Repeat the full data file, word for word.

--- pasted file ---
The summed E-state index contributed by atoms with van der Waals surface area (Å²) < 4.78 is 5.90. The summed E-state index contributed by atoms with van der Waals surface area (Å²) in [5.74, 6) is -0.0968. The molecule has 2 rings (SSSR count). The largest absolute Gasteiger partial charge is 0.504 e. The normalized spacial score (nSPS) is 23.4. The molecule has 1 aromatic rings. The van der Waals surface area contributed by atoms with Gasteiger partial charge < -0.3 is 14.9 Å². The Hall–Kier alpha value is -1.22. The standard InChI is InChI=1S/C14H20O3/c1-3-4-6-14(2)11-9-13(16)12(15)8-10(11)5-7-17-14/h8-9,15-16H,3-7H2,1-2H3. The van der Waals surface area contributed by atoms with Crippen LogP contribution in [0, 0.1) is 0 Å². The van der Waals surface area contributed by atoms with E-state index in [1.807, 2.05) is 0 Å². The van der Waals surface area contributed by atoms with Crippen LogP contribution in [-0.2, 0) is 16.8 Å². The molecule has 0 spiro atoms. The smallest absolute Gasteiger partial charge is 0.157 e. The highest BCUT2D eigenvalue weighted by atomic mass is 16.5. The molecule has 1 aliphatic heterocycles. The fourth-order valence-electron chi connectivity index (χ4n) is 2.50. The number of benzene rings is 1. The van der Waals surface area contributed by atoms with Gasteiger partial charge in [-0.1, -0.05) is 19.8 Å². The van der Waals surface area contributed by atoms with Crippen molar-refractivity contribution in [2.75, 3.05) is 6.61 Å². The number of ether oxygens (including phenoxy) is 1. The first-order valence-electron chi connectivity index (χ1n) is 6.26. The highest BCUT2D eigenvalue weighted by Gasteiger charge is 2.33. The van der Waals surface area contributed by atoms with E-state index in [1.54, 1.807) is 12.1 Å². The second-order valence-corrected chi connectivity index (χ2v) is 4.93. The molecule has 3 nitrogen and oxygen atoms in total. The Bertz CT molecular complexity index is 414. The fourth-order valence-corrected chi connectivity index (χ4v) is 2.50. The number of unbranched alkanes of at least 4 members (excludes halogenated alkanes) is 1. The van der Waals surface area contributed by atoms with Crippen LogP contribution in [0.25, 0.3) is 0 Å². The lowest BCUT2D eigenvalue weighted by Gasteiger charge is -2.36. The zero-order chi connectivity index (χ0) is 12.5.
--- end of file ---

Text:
The summed E-state index contributed by atoms with van der Waals surface area (Å²) < 4.78 is 5.90. The summed E-state index contributed by atoms with van der Waals surface area (Å²) in [5.74, 6) is -0.0968. The molecule has 2 rings (SSSR count). The largest absolute Gasteiger partial charge is 0.504 e. The normalized spacial score (nSPS) is 23.4. The molecule has 1 aromatic rings. The van der Waals surface area contributed by atoms with Gasteiger partial charge < -0.3 is 14.9 Å². The Hall–Kier alpha value is -1.22. The standard InChI is InChI=1S/C14H20O3/c1-3-4-6-14(2)11-9-13(16)12(15)8-10(11)5-7-17-14/h8-9,15-16H,3-7H2,1-2H3. The van der Waals surface area contributed by atoms with Crippen LogP contribution in [0, 0.1) is 0 Å². The van der Waals surface area contributed by atoms with E-state index in [1.807, 2.05) is 0 Å². The van der Waals surface area contributed by atoms with Crippen LogP contribution in [-0.2, 0) is 16.8 Å². The molecule has 0 spiro atoms. The smallest absolute Gasteiger partial charge is 0.157 e. The highest BCUT2D eigenvalue weighted by atomic mass is 16.5. The molecule has 1 aliphatic heterocycles. The fourth-order valence-electron chi connectivity index (χ4n) is 2.50. The number of benzene rings is 1. The van der Waals surface area contributed by atoms with Gasteiger partial charge in [-0.1, -0.05) is 19.8 Å². The van der Waals surface area contributed by atoms with Crippen molar-refractivity contribution in [2.75, 3.05) is 6.61 Å². The number of ether oxygens (including phenoxy) is 1. The first-order valence-electron chi connectivity index (χ1n) is 6.26. The highest BCUT2D eigenvalue weighted by Gasteiger charge is 2.33. The van der Waals surface area contributed by atoms with E-state index in [1.54, 1.807) is 12.1 Å². The second-order valence-corrected chi connectivity index (χ2v) is 4.93. The molecule has 3 nitrogen and oxygen atoms in total. The Bertz CT molecular complexity index is 414. The fourth-order valence-corrected chi connectivity index (χ4v) is 2.50. The number of unbranched alkanes of at least 4 members (excludes halogenated alkanes) is 1. The van der Waals surface area contributed by atoms with Crippen LogP contribution in [0.25, 0.3) is 0 Å². The lowest BCUT2D eigenvalue weighted by Gasteiger charge is -2.36. The zero-order chi connectivity index (χ0) is 12.5.